City Competition for the Creative Class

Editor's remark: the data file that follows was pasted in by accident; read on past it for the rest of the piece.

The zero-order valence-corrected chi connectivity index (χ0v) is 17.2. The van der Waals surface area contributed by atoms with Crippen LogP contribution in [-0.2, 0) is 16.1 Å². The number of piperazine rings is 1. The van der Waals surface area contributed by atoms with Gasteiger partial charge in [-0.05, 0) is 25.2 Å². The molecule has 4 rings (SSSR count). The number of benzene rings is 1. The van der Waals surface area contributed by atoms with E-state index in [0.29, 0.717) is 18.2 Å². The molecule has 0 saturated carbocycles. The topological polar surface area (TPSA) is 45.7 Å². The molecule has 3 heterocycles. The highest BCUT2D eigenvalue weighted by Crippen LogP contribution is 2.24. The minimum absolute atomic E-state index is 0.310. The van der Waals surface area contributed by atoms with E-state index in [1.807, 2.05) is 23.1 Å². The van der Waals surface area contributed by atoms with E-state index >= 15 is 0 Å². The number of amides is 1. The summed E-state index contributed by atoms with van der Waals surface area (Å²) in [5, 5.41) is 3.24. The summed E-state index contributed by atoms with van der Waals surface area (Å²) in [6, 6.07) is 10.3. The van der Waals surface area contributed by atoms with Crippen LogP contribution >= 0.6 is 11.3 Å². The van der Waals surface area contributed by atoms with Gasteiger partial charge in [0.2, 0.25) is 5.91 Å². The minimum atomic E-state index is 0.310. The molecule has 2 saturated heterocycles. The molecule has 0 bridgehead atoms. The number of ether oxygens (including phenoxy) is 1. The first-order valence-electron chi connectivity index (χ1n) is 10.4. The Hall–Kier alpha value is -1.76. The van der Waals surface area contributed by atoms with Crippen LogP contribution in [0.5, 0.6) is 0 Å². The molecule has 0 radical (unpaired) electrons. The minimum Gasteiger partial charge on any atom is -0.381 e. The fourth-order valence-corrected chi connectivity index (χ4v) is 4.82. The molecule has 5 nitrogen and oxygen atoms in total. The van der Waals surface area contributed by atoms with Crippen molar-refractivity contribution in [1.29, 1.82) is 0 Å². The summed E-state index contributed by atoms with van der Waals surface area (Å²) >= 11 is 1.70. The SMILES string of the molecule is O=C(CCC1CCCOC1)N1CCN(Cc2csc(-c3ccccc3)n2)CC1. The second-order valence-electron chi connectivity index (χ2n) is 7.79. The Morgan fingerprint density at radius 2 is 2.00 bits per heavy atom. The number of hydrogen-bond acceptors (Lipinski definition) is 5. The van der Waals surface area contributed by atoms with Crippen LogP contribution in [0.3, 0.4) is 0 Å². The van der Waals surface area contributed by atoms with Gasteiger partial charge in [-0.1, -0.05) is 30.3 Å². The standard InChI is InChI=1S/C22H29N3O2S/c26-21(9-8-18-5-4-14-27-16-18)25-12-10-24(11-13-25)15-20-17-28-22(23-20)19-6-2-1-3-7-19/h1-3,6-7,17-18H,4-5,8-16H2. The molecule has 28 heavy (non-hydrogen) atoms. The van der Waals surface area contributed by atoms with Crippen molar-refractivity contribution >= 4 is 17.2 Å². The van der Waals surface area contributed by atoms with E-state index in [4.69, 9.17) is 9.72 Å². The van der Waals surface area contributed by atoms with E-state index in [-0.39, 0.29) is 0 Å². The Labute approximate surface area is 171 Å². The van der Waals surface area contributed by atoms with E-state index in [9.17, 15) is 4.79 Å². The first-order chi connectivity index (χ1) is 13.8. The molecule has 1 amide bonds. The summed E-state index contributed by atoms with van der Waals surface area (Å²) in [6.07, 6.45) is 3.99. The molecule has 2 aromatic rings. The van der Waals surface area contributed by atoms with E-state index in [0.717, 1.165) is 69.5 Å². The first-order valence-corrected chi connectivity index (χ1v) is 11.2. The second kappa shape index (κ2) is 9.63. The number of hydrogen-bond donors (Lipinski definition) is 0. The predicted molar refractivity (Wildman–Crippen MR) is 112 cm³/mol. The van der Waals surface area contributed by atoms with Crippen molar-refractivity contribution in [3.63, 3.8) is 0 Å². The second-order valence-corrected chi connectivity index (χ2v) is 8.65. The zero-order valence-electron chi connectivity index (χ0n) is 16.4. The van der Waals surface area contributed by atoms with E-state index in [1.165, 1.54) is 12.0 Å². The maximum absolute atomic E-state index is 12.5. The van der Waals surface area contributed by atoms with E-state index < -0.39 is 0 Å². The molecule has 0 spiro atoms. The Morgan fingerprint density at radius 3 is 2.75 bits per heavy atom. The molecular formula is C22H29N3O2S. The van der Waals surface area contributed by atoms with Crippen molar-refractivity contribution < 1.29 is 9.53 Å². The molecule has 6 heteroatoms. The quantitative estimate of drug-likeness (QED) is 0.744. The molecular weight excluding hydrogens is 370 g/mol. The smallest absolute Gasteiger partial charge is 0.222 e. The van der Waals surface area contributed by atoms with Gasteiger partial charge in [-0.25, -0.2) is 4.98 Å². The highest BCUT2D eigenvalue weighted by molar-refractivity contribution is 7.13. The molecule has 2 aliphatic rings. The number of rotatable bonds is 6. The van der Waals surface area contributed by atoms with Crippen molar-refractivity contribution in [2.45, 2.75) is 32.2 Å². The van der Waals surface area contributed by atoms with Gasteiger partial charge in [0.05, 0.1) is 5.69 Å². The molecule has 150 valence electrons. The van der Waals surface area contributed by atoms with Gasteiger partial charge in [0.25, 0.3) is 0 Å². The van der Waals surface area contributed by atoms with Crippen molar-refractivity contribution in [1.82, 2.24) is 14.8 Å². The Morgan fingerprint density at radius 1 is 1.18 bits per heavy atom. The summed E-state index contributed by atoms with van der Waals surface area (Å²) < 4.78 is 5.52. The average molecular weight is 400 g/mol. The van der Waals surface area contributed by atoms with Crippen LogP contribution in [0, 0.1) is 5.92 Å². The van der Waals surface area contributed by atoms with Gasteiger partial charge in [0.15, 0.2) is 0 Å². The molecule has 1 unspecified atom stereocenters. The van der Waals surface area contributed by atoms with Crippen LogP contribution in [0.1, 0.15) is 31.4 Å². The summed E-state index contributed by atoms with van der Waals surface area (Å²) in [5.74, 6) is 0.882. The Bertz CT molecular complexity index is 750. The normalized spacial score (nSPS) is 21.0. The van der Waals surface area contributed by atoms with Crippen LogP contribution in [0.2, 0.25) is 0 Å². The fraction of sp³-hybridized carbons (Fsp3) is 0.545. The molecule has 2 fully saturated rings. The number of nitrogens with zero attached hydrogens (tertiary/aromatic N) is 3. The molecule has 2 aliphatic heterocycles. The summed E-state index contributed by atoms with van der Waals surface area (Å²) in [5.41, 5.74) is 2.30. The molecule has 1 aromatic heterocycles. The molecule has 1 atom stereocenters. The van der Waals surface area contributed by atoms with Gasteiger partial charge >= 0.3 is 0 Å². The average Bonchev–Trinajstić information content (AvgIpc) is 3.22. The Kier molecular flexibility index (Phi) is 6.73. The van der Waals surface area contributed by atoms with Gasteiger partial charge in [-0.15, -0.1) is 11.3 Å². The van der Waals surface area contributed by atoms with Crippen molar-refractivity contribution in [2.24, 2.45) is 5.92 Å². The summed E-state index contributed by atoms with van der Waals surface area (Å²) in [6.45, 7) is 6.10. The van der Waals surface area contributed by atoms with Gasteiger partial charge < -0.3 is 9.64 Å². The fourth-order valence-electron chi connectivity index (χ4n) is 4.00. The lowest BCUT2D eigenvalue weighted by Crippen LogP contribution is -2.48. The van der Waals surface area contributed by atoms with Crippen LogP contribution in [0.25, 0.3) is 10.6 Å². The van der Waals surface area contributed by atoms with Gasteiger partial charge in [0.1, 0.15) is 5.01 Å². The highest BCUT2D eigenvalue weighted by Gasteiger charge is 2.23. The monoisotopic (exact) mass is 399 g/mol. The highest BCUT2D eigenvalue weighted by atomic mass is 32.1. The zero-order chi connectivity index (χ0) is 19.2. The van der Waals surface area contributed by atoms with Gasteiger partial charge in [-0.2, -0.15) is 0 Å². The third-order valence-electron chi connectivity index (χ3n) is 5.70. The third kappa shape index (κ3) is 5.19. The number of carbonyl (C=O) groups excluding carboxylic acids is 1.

Considering data for individual earnings we show that the local subsidization of cultural activities in Germany exerts effects on the wage distribution in the sense that these subsidies tend to reduce the wage gap between those with higher and less education. These findings motivate a theoretical analysis which explains the effects of subsidies in terms of a cross-sectional capitalization into the earnings of the immobile factor. In the theoretical model, the local government is focusing on improving the economic conditions faced by immobile residents. In this context, subsidization of cultural activities is discussed as a form of local public goods provision which makes a city more attractive to highly educated individuals who capture the rents from the production process. The theoretical analysis shows that inter-jurisdictional competition for the highly educated introduces a distortion of public goods provision, in the sense that uncoordinated policies lead to an inefficiently large supply of the public good. Our results suggest that since German local governments are prevented from adjusting their tax structure in a way that meets the efficiency requirements under fiscal competition, they resort to extending the supply of cultural activities through public subsidization.
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